I prefer our #367T Wilson Combat Nite-Eyes fixed Tritium night sights with bright green front insert and subdued yellow rear. I have these on all my serious use pistols. However, shooters who do primarily target shooting will be impressed with the quality of our fully CNC-machined #428 series adjustable sights; they are hands down the BEST adjustable sights on the market.
Do you consider IDPA to be the future of competitive pistol shooting?
I don’t know if you can call it the “future” of competitive shooting, but I will share with you the following thoughts: We MUST bring more people into the shooting sports, and IDPA’s stock service pistol and revolver divisions are doing this. (I’d say at least 7 out of 10 IDPA members had never been involved in organized competitive shooting prior to joining.) The more specialized any sport becomes, the less attractive it becomes to the masses. People want to become more proficient with their self-defense guns and IDPA offers them a place to do so. I support all types of shooting (even those that I don’t personally enjoy) from plinking tin cans to Olympic free pistol and everything in between.
What do you see as the future of pistolsmithing – “hard” gunsmithing or drop-in products?
I feel there will always be a demand for high-quality, true, custom work. However, drop-in parts are very popular with the consumer. Quality work, like the master pistolsmiths here at Wilson Combat, Richard Heinie, Larry Vickers, Jim Garthwaite and others do can never be mass produced. But, quality of work is only one piece of the puzzle. How a pistolsmith treats their customer is equally important. Always quote the customer as accurate a delivery time as possible, do what you tell them you will do, stand behind your work, and pay your suppliers on time – these are all things that add up to success.
Darla and I began what is now Wilson Combat in November of 1977 (we were married in October of ’77) with virtually nothing but the following business principles: treat the customer the way you would like to be treated, do quality work at a fair price, make sure the product is right and fully tested before you ship it, promote your products and services, work closely with your suppliers and look upon them as lifelong business partners, pay your bills on time, don’t go in debt by trying to grow too fast. It’s worked well for us anyway.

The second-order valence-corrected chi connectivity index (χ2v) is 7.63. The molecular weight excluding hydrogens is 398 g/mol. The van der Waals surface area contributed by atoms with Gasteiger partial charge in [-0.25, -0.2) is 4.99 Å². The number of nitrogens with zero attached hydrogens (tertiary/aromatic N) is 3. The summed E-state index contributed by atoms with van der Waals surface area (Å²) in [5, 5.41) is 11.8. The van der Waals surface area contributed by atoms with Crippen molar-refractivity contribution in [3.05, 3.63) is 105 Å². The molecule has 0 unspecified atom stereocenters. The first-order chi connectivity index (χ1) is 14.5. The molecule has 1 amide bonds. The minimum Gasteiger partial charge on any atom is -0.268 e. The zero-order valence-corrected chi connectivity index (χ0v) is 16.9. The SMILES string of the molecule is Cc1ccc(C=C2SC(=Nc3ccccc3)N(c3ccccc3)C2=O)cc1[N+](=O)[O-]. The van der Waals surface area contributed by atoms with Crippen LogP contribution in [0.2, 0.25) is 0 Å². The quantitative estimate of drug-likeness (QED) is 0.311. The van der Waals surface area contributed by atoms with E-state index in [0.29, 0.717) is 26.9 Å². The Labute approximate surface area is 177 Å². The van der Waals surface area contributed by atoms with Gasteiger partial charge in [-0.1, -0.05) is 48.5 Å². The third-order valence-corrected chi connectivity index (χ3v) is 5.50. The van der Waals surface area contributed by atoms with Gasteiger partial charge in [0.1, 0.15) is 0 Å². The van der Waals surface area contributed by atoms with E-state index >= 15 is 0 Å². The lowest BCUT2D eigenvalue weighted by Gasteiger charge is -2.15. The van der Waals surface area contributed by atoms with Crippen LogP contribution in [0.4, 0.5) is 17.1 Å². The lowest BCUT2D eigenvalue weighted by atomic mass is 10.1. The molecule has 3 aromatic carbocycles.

Bill Wilson’s Nine Steps To A Reliable 1911 Pistol
For our readers’ convenience we’ve included the Brownells stock numbers and hyperlinks to our website following the Wilson Combat item number Bill refers to.
Brownells: Let’s say I’m a typical customer who wants a reliable 1911 Auto, and I’ve got some money to spend. What would you recommend for alterations to my stock pistol?
BW: Using Wilson Combat parts to build a good 1911 Series 80 carry gun in .45 ACP, I recommend the following items and modifications, in order of importance:
- 1. Match-grade extractor, #101 (#965-101-080) or #415 (#965-415-080) series, properly fit and adjusted.
- 2. Polish the feed ramp and throat the barrel. Remember: a 1/32″ step MUST be maintained between the top edge of the feed ramp and the lower edge of the barrel throat.
- 3. Select the proper recoil spring for YOUR load. I recommend using a 17 lb. or 18.5 lb. spring in a full-size 1911 .45 if you are shooting IDPA or IPSC loads, hardball, or JHP self-defense loads. I ALWAYS use a Shok-Buff #965-002-004 in my pistols. Buffs and springs are cheap, slides and frames are not.
- 4. Trigger job with a crisp/safe pull of around 3-1/2 – 4 lbs. using an aluminum match trigger and Commander-style hammer, #190 (#965-190-045) and #337 (#965-337-002). If your pistol is a Colt with a MIM (metal injected molded) sear, it would be wise to replace the sear, too, with a #314 Match Sear (#965-314-000).
- 5. Install high-visibility sights. I prefer our #367 black on black or #367T with Tritium inserts.
- 6. Install a beavertail grip safety. I prefer our #298B (#965-298-001) on my pistols. Bevel the magazine well and/or install an oversize magazine well #188B (#965-170-113) or #188S (#965-170-213).
- 7. Install a checkered mainspring housing #92B (#965-092-001) or #92S (#965-092-101).
- 8. Install a full-length guide rod and plug #25G (#965-025-001) or #64G (#965-064-045).
- 9. Install a match grade barrel and bushing, #33D (#965-033-645).
Founded in 1939, Brownells is an Iowa-based, family-owned company that supplies more than 75,000 firearms parts, accessories, reloading components, gunsmithing tools, and ammunition to armorers, gunsmiths, and shooters worldwide. In addition to their industry leading 100% lifetime guarantee on EVERY product sold, their staff of veteran Gun Techs are available to assist customers with any need – free of charge. There are no minimum order sizes or fees. To place an order, or for more information, call 800-741-0015 or or visit Brownells.com